There is a wide, yawning black infinity. In every direction, the extension is endless; the sensation of depth is overwhelming. And the darkness is immortal. Where light exists, it is pure, blazing, fierce; but light exists almost nowhere, and the blackness itself is also pure and blazing and fierce.
There are painters who choose to work mainly in black and white and in doing so, illuminate us with their conceptions, their subject matter and their artistry. Despite the availability now of computerized coloring, there are still filmmakers, cartoonists, comic strip and Japanese Manga artists who choose to work with the stark contrasts of black and white and gray scale tonalities rather than with color.
Think of the many wonderful paintings you have seen where the dominant colors are black and white. These colors can transport us also to places of knowledge and inspiration and not just visually, but intellectually as well. Think of the thousands and thousands of words you have read over the years printed in black on white paper and think of all you have learnt from your reading and thinking – especially when your own interpretation allows for shades of gray in between. You never want to be force-fed with the opinions of others especially when “the strength of their convictions often dominates and crushes your own inspirations. It is even harder to be such a person for then you are closed to any stimulation, any personal intuition.” (HAVE YOU EVER HAD A HUNCH? The Importance of Creative Thinking).
But seeing the world in black and white tones for artists can lead to works of beauty and power. There was a time when Pablo Picasso chose to paint mainly in those colors and also in gray largely because line and form at that time were foremost in his explorations. Black was evident in his Blue and Rose Periods, and in his works depicting the horrors of war, his most famous one being his protests of the bombing of a Basque town during the Spanish Civil War – GUERNICA. There can be an emotive strength in art painted primarily in black and white: South African artist William Kentridge conveys strong social and political commentary through his black and white drawings, cartoons, animation and by applying thick black paint.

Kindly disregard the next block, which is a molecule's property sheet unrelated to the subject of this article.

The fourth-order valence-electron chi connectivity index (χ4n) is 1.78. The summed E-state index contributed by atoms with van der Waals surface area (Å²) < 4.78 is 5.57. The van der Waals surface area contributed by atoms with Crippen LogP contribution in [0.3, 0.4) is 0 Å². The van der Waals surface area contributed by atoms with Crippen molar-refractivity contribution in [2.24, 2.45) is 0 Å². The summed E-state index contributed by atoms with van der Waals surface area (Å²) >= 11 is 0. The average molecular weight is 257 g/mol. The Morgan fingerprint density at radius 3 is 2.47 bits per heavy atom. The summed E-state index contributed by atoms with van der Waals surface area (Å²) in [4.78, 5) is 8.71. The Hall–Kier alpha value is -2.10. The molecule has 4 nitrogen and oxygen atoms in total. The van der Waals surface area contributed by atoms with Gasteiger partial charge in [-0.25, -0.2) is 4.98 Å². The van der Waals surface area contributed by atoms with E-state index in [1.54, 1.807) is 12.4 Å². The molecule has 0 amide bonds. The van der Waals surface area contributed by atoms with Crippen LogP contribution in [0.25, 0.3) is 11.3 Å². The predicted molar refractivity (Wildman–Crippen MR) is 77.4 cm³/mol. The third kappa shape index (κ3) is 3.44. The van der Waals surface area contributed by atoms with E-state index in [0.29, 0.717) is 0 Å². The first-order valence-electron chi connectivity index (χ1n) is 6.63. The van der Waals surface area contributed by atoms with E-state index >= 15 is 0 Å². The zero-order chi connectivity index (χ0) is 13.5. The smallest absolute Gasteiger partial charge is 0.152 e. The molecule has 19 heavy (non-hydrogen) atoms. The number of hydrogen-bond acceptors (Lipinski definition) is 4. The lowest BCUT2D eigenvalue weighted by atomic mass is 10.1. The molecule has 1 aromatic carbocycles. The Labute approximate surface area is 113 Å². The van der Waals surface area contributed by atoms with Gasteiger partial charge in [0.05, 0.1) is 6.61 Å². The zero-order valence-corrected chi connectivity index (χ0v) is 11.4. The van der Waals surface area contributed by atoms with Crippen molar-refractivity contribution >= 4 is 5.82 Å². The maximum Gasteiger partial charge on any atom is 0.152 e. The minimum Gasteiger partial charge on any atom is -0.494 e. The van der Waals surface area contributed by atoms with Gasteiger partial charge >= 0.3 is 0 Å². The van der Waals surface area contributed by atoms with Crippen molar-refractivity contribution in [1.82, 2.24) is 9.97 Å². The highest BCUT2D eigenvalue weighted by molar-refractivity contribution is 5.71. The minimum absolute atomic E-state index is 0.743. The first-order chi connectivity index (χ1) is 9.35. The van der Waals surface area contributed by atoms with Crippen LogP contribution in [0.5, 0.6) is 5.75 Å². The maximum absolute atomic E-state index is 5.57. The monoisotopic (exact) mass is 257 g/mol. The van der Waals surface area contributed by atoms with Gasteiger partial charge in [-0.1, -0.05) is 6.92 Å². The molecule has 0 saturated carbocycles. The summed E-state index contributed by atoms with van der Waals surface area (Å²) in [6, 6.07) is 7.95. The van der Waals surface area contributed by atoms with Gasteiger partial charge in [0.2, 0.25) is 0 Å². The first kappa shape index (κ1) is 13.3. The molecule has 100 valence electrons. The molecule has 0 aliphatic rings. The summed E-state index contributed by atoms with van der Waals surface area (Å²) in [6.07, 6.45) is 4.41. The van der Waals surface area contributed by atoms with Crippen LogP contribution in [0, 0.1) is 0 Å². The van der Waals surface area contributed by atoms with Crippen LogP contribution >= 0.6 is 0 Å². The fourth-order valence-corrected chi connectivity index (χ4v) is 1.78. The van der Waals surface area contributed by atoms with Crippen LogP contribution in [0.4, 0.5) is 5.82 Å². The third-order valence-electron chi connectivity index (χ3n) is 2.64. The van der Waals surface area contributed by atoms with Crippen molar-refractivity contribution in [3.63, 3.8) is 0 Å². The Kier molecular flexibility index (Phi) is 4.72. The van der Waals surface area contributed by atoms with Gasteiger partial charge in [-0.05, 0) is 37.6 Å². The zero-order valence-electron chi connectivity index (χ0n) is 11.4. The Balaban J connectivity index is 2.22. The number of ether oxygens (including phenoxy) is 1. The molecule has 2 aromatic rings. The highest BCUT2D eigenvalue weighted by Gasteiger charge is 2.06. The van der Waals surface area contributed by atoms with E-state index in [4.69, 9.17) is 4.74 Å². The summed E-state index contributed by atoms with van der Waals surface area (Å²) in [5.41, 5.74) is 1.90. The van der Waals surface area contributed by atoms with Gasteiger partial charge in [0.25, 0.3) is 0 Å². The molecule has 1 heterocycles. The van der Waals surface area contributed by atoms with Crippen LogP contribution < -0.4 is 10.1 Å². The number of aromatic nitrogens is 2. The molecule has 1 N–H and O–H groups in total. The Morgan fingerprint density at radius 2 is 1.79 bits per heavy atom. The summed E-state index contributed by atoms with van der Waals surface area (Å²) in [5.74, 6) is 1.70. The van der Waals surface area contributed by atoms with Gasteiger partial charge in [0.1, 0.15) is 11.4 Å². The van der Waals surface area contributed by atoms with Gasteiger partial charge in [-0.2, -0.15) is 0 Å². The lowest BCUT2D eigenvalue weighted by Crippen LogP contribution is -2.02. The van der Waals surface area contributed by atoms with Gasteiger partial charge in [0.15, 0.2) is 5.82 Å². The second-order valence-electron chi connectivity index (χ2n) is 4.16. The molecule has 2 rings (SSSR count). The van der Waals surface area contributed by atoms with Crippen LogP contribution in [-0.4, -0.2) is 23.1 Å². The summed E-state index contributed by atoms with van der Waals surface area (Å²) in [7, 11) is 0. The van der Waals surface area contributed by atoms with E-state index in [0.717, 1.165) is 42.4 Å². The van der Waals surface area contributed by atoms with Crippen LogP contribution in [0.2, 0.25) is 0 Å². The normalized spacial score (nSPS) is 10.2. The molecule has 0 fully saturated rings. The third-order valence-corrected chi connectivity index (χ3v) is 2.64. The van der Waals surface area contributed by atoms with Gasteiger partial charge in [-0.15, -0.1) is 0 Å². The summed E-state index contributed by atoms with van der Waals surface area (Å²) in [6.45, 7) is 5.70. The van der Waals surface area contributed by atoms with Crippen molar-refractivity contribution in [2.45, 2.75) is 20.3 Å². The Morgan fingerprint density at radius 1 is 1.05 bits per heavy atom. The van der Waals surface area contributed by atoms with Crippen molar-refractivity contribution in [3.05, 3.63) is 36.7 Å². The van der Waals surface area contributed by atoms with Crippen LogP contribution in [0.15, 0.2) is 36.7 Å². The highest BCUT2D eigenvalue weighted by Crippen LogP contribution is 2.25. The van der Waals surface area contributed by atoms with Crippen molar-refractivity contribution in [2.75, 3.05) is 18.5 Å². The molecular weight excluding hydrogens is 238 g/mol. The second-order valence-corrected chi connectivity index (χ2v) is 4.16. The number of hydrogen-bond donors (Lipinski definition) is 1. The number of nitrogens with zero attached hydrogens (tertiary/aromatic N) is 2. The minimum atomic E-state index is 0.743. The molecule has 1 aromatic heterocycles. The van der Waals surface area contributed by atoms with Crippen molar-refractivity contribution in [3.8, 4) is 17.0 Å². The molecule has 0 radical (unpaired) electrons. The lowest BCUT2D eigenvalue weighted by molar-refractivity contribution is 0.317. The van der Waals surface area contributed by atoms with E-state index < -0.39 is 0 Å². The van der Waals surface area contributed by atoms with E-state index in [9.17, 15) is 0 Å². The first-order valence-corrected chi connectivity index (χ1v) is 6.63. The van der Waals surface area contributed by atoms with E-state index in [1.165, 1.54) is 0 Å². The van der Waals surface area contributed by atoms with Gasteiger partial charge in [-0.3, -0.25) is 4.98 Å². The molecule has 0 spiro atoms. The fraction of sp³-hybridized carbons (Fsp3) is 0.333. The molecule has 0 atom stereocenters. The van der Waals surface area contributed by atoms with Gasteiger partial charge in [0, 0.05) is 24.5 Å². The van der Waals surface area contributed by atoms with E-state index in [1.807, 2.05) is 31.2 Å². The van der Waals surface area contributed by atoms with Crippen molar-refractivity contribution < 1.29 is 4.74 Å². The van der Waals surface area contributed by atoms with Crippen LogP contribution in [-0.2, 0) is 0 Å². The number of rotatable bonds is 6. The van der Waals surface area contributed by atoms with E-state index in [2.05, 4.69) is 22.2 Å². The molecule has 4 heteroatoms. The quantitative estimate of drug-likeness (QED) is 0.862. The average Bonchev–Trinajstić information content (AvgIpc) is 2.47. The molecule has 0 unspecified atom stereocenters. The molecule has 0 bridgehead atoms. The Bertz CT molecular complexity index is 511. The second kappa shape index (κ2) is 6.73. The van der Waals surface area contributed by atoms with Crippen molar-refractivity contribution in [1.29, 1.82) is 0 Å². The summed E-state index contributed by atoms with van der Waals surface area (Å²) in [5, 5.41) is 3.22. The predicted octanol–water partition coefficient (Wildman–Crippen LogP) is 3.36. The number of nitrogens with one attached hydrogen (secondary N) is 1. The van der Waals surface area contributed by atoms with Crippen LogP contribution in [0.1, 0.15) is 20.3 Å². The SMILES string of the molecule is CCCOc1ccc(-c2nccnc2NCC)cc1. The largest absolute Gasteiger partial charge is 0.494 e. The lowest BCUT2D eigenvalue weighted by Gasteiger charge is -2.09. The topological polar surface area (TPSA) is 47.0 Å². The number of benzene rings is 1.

The Ancient Egyptians used black for painting their tombs and murals. There have been many methods used to create black – from charcoal, to soot from beeswax, soot of burnt ivory tusks, from black pigments derived from plants, animals, charred organic substances and minerals. And should you choose to make your own black paint, you can mix red, yellow, and blue paint together, or blue and brown.
What about white paint? White chalk comes from calcium carbonate used by artists since ancient times. White can be found in Gesso which is white plaster. It was also made from burning bone, from lead carbonate which makes Lead White (and is toxic) from Zinc Oxide, a by product of copper smelting, and from Titanium White and many more sources.
I use some white in most of my paintings, sometimes no more than a dab of the color for lightness, brightness and contrast. I also use white for tinting other color hues. Henri Matisse said, “I’ve been forty years discovering that the queen of all colors is black” and I would like to add, yes, but with a touch of white.
Appreciated opportunity to ponder black/white/gray found in paintings- and in so much of what is written/printed. Right now I am looking at my computer keyboard: white letters on black keys. But think of all the colorful ideas that emerge through written words.
Yes, just think of all those “colorful ideas that emerge through written words” and how by typing out those ideas and sharing them with others, you can nourish imaginations – even make them soar with luminous polychromatism. Thanks for your thoughtful comments, Dosia. Incidentally, my computer keyboard has black letters on grey keys.